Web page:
Connect with us

Hi, what are you looking for?


Clean Power

Greece Announces 40% Cuts To Solar Feed-in Tariff

From a price of €171.9 per megawatt hour (MWh) back in August of 2012, the Greek Ministry of Environment, Energy and Climate Change (YPEKA) announced this past Friday that they will be cutting the feed-in tariff price down to  €95 per MWh of generated electricity starting June 1, a reduction of 44.7%.

Solar panels in Greece Image Credit: Michael Mahlberg via Flickr (CC BY-SA 2.0)

Solar panels in Greece
Image Credit: Michael Mahlberg via Flickr (CC BY-SA 2.0)

The new ministerial decision encompasses photovoltaic parks larger than 100 KW which have been connected to the energy grid from February 2013.

Furthermore, the feed-in tariff for PV systems of up to 100 KW have been cut by 46.6%, down from €225/MWh in August of 2012 to €120/MWh, while photovoltaic parks of any capacity connected since February 2013 to the autonomous electricity grids of the Greek islands will have access to a feed-in tariff of €100/MWh.

While the current cuts are drastic, they will only continue to decrease as time goes on. The YPEKA added that from February 2014 the feed-in tariffs for PV systems larger than 100 KW will receive €90/MWh, up to 100 KW down to €115/MWh, and those connected to the Greek islands will drop to €95/MWh.

The retroactive cuts were made to reduce the deficit of the Renewable Energy Sources Fund, used to help Greek renewable energy producers. According to the YPEKA the deficit at the end of February was €301.7 million. However, Craig Winneker, the head of political communications at the European Photovoltaic Industry Association, does not think these feed-in tariff reductions will do as the government hope:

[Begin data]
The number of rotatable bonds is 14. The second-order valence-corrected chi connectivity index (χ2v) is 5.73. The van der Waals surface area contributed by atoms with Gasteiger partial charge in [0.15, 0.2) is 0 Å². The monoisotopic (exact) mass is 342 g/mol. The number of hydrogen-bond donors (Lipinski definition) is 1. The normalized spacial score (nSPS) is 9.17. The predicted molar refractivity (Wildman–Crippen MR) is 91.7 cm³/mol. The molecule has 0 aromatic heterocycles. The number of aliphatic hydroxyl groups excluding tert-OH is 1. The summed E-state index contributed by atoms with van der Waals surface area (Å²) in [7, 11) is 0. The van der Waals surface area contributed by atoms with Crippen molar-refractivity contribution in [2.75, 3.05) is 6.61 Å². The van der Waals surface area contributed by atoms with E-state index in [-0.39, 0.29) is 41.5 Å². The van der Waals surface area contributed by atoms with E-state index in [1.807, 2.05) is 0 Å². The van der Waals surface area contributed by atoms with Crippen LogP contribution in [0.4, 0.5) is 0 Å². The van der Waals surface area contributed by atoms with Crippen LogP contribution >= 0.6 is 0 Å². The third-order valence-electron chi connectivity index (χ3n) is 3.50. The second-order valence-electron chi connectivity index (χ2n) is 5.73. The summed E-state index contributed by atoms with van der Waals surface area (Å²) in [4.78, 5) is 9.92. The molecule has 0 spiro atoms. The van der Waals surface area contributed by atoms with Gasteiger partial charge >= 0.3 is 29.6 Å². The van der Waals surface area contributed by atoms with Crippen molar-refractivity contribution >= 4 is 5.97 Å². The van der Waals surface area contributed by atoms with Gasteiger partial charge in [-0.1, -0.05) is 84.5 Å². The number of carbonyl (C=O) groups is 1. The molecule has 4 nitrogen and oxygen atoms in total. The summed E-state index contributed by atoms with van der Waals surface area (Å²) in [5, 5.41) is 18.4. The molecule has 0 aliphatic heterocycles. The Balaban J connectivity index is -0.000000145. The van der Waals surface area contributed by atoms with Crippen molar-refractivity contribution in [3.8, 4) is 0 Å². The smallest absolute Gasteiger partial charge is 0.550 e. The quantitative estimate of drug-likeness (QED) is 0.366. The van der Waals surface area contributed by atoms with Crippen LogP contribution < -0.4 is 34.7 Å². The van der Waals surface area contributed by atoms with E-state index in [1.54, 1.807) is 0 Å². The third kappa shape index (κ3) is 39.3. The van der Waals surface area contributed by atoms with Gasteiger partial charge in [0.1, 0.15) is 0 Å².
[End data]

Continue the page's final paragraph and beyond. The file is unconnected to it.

“Taxes are not acceptable, even if there is tariff deficit; the high cost of FiTs comes from the fact that FiTs have not been adapted early enough.

“In addition,” Winneker told PV-Tech, “the fact of having regulated tariffs in Greece is the core of the problem rather than the actual cost of FiTs.”

Photovoltaic parks were not the only solar industry to be included in the feed-in tariff updates, with rooftop solar installations also being slashed by 47.6% down to €125/MWh, with further reductions to follow over the next six years (as shown below);

Month/Year FIT (€/MWh)
February 2013 125
February 2014 120
February 2015 115
February 2016 110
February 2017 105
August 2017 100
February 2018 95
August 2018 90
February 2019 85
August 2019 80


Appreciate CleanTechnica’s originality? Consider becoming a CleanTechnica Member, Supporter, Technician, or Ambassador — or a patron on Patreon.

Have a tip for CleanTechnica, want to advertise, or want to suggest a guest for our CleanTech Talk podcast? Contact us here.

Written By

I'm a Christian, a nerd, a geek, and I believe that we're pretty quickly directing planet-Earth into hell in a handbasket! I also write for Fantasy Book Review (, and can be found writing articles for a variety of other sites. Check me out at for more.


You May Also Like


In the latest episode of Cleantech Talk, José Pontes of EAFO and EV Volumes provided us with a thorough exploration of varying electric vehicle sales...

Clean Power

You got your rooftop solar array, you’re stoked with your zeroed-out electric bill, and you’ve plugged in your EV to drive on sunshine. Then...

Clean Transport

Denmark leads the way when it comes to putting zero-emission urban buses on the streets in Europe, with 78% of new vehicles being electric,...


The Greek island of Astypalea in the Aegean Sea is transitioning to electric transportation powered by clean energy thanks to Volkswagen.

Copyright © 2021 CleanTechnica. The content produced by this site is for entertainment purposes only. Opinions and comments published on this site may not be sanctioned by and do not necessarily represent the views of CleanTechnica, its owners, sponsors, affiliates, or subsidiaries.